Sacramento State students unpacked their cars and greeted their roommates as they entered their new dorms on move-in day Friday morning.
The day was filled with music, informational booths, and parents dragging luggage up stairs and down halls as students settled in before classes begin Monday.
Nearly 2,200 students will live on-campus this year, the majority of them first-year freshmen. A record 31,500 students are enrolled for fall 2019, and Sacramento State received a record 44,700 applications for fall admission, according to school officials.
The campus got a big upgrade over the summer: The new $91 million, state-of-the-art Ernest E. Tschannen Science Complex opens Monday. Home to the chemistry and biology departments, it boasts a planetarium, observatory and labs.
California State University, Sacramento, has traditionally been considered a commuter school, but hundreds of students – local and international – choose to live on campus for convenience.
More than 100 of the students living in residence halls are transfers from other schools, like Jenna Odell, who transferred from Sierra College and plans to study nursing at Sacramento State.
Odell received a scholarship that helped pay for her to live on campus, saving her a 40-minute commute from her Roseville home.
“I am excited to not to have to drive, and I will meet a lot of new people and be close to my classes,” Odell said.
Odell’s parents helped her unload the car and wheel her clothes and plastic drawers in a hand truck up the elevator to the fourth floor.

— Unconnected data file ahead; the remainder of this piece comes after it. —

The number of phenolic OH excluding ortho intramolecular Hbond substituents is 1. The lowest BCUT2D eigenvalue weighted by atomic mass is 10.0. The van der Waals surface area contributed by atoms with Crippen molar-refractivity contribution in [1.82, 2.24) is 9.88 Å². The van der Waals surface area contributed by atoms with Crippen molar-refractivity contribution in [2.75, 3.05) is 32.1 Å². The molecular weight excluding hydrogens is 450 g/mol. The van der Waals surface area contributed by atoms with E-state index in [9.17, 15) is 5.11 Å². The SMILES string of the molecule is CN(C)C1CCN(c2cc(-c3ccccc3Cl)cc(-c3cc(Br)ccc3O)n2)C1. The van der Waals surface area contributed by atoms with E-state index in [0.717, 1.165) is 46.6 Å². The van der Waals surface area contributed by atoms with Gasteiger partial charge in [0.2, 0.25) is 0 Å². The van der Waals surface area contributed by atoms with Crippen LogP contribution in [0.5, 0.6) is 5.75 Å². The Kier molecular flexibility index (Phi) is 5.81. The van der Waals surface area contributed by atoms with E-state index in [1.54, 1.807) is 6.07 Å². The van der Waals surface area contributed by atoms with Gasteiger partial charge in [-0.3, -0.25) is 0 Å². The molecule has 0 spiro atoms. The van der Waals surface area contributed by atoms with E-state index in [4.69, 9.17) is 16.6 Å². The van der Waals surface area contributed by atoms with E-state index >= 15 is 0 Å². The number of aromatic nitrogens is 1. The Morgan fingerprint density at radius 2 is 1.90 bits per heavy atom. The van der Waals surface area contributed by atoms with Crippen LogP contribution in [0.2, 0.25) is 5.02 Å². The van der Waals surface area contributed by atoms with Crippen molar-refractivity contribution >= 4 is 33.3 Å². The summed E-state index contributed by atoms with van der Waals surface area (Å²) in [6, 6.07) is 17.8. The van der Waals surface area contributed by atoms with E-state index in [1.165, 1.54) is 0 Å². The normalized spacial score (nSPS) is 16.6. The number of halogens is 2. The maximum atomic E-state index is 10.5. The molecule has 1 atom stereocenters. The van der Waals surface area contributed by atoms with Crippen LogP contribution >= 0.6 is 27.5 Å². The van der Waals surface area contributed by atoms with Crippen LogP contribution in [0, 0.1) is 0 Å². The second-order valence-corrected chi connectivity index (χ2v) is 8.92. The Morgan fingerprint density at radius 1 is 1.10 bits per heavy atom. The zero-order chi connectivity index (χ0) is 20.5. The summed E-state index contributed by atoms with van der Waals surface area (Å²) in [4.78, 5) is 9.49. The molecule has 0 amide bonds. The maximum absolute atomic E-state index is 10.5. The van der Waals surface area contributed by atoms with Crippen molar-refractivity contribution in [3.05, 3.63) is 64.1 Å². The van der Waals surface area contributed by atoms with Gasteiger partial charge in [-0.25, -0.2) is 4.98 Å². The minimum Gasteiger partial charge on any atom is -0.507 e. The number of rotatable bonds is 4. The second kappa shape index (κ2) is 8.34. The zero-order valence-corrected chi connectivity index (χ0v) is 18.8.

“We’re happy that she’s not so far from home, that we can’t come see her,” said her mother, Kristen Odell.
Freshmen living in the older of seven residence halls didn’t have the convenience of elevators, lugging heavy suitcases up flights of stairs.
Students like incoming freshman Brianna Elder squeezed past other new students looking for their rooms. Elder, 18, is living in the freshman dorms but came in with Advanced Placement units and is taking classes as a second-year student.
Arriving students were greeted by resident advisers, who helped them find their rooms and get familiar with their new surroundings.
“During the year our role is to be that support for them, and to help them go through their first year of college away from home and sometimes their first time with roommates,” said RA and student Joceylnn Santamaria. “We’re there as a helping hand to get through all of those experiences.”
Many of those moving in were returning students at the university. The former freshmen are leaving the first-year residence halls and moving into apartment-like buildings that house older students.
“I feel like I can have more classes later or earlier, because I don’t have to take that time into account for driving,” said returning student Mady Pineda of El Dorado Hills. “I thought that would help me so I can have an easier schedule.”
All students move out over the summer to save money, unless they apply for summer housing.
Emily Kyle spent the summer at home in Manteca and in Ghana on a university-sponsored trip with the criminal justice program.
“Moving drives me crazy, but I don’t have a job, so I move back in every year,” said Kyle.
“That’s OK,” said her mother, Patty Kyle. “We like her coming home every summer.”